Yesterday I gave the origin of the idea “habit”; I showed that habit is a borrowed word from Latin and that the English word for habits is “wonts”. This word comes from Indo-European “wen-“. But there are still some interesting things about the word “habit” that I would like to write about.
Habitus in Latin means to have, to own or to respond to. Aristotle used the Greek derivation of habitus, hexis, to describe a feature that is lasting and acquired. I.e. according to Aristotle habitus is not a feature that people have from birth.
In the beginning of the 20th century Marcel Mauss, French sociologist, introduced the idea that habitus is the part of our culture that we cannot express verbally. He claims that habitus is a kind of knowledge that ideologies are based upon. This shows the importance of habits as building blocks for a successful life. Habits are the foundation that you build your life upon.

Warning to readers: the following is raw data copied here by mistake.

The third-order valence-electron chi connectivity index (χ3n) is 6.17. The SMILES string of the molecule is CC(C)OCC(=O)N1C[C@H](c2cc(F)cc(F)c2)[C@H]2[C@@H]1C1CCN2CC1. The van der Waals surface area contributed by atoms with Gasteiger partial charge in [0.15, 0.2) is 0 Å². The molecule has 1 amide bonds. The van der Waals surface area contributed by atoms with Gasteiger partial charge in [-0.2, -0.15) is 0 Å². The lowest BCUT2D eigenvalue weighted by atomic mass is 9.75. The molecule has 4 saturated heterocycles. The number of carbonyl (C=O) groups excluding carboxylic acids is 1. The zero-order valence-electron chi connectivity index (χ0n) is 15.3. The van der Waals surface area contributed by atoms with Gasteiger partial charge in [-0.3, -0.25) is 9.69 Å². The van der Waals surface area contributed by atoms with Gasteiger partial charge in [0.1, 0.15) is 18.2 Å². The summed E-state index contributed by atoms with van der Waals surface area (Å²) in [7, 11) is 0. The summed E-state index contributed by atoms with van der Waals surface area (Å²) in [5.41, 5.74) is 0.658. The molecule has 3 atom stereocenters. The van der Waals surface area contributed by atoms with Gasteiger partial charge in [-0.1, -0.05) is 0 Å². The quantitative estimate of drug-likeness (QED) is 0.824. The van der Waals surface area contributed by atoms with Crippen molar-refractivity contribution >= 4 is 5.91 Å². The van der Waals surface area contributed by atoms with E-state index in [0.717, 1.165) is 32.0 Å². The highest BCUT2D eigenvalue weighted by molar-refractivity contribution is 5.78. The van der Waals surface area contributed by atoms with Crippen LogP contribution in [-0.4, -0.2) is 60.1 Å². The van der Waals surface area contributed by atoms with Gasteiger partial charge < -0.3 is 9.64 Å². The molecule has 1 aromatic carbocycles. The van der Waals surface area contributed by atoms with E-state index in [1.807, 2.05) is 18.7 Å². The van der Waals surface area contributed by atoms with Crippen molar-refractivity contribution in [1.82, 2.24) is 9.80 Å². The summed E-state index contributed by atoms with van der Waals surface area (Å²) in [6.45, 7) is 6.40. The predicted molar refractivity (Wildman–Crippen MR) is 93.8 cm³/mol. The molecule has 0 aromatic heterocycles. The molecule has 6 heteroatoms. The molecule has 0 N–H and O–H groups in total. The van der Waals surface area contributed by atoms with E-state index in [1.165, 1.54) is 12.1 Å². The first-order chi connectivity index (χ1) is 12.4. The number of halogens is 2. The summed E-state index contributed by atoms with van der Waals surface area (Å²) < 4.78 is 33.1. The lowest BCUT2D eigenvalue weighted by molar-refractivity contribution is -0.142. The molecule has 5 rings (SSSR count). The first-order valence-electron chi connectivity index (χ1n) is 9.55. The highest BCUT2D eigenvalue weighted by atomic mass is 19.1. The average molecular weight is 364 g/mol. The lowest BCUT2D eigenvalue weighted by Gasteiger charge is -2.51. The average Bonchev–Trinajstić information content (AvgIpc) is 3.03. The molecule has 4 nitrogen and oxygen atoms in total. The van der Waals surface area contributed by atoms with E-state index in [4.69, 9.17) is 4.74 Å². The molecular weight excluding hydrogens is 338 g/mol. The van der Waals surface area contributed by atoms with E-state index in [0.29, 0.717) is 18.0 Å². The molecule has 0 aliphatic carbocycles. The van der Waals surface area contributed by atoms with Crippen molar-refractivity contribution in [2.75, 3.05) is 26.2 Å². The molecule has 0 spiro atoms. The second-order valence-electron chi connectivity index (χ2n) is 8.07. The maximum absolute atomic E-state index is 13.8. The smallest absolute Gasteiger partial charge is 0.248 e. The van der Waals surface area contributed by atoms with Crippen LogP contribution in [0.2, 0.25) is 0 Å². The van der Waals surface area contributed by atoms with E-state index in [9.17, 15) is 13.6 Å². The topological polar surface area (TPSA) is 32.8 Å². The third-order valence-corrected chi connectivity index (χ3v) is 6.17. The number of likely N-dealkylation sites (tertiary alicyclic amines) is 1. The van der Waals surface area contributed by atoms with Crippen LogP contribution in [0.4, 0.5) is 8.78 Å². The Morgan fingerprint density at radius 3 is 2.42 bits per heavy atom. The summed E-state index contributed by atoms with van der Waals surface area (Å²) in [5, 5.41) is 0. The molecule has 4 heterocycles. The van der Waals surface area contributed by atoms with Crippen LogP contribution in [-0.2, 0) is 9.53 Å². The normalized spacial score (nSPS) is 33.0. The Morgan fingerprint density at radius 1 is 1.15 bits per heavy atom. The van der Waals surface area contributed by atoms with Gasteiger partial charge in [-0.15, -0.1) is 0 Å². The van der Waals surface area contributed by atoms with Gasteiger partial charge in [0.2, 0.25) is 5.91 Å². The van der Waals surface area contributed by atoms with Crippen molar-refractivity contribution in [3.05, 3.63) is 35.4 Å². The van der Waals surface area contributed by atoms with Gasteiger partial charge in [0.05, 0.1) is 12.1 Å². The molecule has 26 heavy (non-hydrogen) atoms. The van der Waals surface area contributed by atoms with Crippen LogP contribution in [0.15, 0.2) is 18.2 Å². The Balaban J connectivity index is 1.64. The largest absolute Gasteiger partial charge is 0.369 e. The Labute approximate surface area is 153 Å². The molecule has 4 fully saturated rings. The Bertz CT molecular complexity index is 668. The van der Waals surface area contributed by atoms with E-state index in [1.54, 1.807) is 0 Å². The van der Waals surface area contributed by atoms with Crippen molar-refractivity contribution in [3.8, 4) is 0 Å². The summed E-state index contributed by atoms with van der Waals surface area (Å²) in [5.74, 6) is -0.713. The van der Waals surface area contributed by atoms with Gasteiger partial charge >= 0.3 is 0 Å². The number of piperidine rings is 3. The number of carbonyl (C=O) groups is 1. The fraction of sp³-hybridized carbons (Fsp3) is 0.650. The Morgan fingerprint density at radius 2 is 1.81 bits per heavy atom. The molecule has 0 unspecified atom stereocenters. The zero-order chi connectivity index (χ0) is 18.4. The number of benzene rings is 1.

Another French sociologist and philosopher, Pierre Bourdieu, said that habitus is cultural structures in peoples body and mind. These structures can be made both consciously and unconsciously. This means that we can use our conscious mind to create habits and we can do this by communicating with people in social relations.
By mastering the language you have power; you have the power to change your habits; you have the power to influence people and you have the power to master your own destiny.